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Longboat Key Wednesday, Oct. 23, 2013 4 years ago

Town and police agree to new contract

by: Kurt Schultheis Senior Editor

Special Master William McGinnis opened an Oct. 16 hearing in the Town Hall Commission Chambers with the intent of making contract recommendations because the town was at impasse with the Longboat Key Police Union regarding a retirement plan.

But McGinnis never had to make a recommendation.

That’s because town staff and the 11 members of the union reached an 11th-hour agreement on a new three-year contract in the meeting room while McGinnis waited in the chamber.

Two hours after McGinnis gave the parties his blessing to try and reach an agreement, the parties walked back into the chamber to tell McGinnis he wasn’t needed.

“We’ve struck a deal and we’ve worked it out,” said town labor attorney Reynolds Allen.

The deal is a pension alternative the town originally proposed in March, at the start of the stalled negotiation process.

It’s a 401(a) retirement plan offer that includes a 3% pay increase and gives officers another 7% increase in take-home pay.

That’s because police officers currently invest 10% of their pay into an underfunded pension plan the town wants to freeze.

An employee who elects to make a voluntary 3% contribution, which the town will match, will still have 7% more take-home money that the employee can utilize for other purposes, including additional voluntary contributions to the defined contribution plan.

As part of the proposal, the town will make a 10% contribution for employees even if they choose to put aside none of their salary to the plan. If an employee, though, invests a 3% contribution, the town will match that 3%, giving an employee a combined 16% total contribution to the plan.

The offer also comes with 2% cost-of-living allowance increases (or the same raises other employees receive if that amount is higher) in years two and three of the contract.

Earlier this year, firefighters agreed to split required FRS contributions 50/50, with the town’s maximum contribution capped at 13%, according to the new three-year contract. The contract also gave firefighters a 3% wage increase.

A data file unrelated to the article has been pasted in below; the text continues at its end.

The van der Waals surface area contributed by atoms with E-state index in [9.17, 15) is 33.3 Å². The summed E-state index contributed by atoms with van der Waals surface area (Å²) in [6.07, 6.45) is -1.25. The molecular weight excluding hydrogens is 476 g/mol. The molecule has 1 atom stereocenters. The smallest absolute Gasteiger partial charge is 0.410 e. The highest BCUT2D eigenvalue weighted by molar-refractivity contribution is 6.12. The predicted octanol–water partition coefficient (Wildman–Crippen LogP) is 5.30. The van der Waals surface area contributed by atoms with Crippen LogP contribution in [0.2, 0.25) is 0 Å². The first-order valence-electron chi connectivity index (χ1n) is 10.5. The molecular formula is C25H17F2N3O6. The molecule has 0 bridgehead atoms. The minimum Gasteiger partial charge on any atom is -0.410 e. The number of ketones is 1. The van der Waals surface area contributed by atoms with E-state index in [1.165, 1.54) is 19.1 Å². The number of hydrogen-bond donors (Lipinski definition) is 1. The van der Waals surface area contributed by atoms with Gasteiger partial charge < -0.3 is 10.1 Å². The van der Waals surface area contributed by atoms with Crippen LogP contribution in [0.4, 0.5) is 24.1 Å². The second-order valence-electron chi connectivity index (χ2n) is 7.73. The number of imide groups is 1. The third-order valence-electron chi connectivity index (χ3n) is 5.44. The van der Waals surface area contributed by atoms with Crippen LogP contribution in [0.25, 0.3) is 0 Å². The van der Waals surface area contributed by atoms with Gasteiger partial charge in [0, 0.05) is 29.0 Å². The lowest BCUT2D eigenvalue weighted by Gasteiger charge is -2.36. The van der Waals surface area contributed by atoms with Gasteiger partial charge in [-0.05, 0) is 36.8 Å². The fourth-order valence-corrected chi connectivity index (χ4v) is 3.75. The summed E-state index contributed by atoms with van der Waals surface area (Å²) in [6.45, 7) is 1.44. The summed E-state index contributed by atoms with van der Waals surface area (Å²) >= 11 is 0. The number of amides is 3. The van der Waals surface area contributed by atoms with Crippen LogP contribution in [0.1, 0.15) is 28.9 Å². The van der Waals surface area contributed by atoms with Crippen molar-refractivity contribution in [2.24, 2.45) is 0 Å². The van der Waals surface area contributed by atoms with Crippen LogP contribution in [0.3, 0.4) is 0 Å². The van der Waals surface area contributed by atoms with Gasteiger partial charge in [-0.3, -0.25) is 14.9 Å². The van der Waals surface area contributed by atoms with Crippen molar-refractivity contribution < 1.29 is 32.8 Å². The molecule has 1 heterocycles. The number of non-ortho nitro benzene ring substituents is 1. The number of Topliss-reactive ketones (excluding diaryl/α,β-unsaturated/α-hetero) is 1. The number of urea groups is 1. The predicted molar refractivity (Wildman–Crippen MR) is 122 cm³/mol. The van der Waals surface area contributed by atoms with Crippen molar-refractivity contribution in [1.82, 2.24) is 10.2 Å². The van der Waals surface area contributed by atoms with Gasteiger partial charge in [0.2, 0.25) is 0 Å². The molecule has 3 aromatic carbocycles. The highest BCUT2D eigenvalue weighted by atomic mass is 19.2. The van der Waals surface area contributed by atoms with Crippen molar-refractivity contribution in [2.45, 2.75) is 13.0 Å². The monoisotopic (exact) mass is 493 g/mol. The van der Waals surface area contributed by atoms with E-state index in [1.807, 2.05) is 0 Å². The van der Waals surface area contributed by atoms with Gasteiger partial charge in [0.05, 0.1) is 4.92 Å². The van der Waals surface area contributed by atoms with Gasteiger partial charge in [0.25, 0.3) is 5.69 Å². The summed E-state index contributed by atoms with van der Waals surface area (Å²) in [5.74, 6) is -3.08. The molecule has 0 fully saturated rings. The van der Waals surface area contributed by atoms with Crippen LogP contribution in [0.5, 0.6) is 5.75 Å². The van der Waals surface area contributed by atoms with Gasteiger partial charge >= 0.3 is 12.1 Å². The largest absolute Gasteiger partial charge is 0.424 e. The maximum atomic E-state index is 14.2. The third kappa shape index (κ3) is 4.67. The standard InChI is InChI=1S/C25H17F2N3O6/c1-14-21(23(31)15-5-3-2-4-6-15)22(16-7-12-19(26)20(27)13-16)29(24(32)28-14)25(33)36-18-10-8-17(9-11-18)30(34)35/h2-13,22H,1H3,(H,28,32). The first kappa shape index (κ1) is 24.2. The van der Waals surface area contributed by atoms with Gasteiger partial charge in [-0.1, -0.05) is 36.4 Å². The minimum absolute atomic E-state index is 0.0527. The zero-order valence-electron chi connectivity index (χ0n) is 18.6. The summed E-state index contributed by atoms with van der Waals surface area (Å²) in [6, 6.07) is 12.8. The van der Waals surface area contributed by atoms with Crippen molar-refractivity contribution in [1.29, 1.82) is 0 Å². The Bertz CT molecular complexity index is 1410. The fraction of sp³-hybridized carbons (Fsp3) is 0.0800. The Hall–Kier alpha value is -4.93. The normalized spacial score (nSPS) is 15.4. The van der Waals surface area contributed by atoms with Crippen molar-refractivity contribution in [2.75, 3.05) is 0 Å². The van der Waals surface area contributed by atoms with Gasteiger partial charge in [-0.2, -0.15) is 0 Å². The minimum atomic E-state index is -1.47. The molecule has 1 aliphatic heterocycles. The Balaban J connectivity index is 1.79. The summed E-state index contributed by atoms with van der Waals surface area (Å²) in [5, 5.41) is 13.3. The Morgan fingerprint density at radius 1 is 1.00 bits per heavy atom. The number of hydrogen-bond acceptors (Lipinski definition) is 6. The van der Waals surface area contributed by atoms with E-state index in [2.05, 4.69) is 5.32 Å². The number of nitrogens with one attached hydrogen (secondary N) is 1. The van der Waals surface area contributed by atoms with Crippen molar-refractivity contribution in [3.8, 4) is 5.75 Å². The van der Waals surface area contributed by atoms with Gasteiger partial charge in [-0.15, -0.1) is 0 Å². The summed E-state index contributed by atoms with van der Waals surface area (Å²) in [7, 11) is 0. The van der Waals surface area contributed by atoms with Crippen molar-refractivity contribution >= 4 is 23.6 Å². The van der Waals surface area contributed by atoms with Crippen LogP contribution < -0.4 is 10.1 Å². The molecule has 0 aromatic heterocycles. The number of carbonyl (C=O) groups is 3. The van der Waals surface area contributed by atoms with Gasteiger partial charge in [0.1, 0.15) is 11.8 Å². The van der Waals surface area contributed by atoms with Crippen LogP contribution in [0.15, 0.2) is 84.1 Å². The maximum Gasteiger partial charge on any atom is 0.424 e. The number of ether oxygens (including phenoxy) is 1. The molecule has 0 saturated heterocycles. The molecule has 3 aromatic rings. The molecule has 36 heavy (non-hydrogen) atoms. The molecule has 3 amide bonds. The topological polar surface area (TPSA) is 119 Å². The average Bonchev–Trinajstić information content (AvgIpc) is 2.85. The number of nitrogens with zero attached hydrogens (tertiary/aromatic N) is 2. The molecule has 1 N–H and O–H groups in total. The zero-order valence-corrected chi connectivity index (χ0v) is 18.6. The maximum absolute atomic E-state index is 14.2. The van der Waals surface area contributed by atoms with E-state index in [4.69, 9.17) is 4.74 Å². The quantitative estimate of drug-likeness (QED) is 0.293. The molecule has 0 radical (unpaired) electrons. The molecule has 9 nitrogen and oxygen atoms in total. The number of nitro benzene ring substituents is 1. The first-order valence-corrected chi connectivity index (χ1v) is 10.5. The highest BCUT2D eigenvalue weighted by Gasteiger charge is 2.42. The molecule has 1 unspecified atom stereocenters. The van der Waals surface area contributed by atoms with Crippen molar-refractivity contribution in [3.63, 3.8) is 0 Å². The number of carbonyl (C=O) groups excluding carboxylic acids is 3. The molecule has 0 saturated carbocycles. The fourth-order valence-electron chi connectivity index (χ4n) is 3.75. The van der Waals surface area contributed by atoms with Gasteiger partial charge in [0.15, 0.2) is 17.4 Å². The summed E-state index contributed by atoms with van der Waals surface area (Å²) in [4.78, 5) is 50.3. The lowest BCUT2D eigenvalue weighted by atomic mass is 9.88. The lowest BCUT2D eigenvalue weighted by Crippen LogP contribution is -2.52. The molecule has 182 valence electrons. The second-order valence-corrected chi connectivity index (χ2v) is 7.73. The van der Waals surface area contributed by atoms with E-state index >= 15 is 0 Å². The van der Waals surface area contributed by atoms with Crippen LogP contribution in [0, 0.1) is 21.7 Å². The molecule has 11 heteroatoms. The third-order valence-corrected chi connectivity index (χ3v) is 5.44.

But, with FRS pension costs rising, police officers were afraid to take an FRS option that takes more money out of their paychecks once the town’s cap is reached. Officers would have to pay for costs above that cap.

“We chose this route because that’s what the town wanted and it alleviates our concerns about not having a cap on FRS contributions,” said police officer and union representative Robert Bourque.

What the contract doesn’t include, though, is a disability plan with which police officers are comfortable.

A disability plan offered that affords the same disability benefits as other town employees, police officers believe, is unacceptable and doesn’t include a high-risk option.

The current pension plan provides a disability plan that covers officers for the rest of their lives if they can’t perform their duties as a police officer after an injury. Officers are worried the alternative disability plan will force an officer to go back to work, even if it’s not as a police officer, to avoid continue paying disability benefits at a reduced rate than the officers’ current pension plan.

After some back-and-forth discussion, the town offered an amendment the union accepted that allows the union to reopen the contract July 1, 2014, and again July 1, 2015, for the disability issue.

And, if the union fails to ratify the contract within 30 days after the union receives the proposed contract, the union agrees that all disputed impasse issues will go directly to the Longboat Key Town Commission, and the parties agree to bypass the special-magistrate process.

Bullock told the Longboat Observer he intends to find a better disability option for officers, most likely before July.

Bullock said the town intends to freeze the police pension plan by the end of the year, or in early 2014, now that a contract has been reached.

Click here to view a PDF of the Police Department Union 401(a) offer.

Contact Kurt Schultheis at [email protected]


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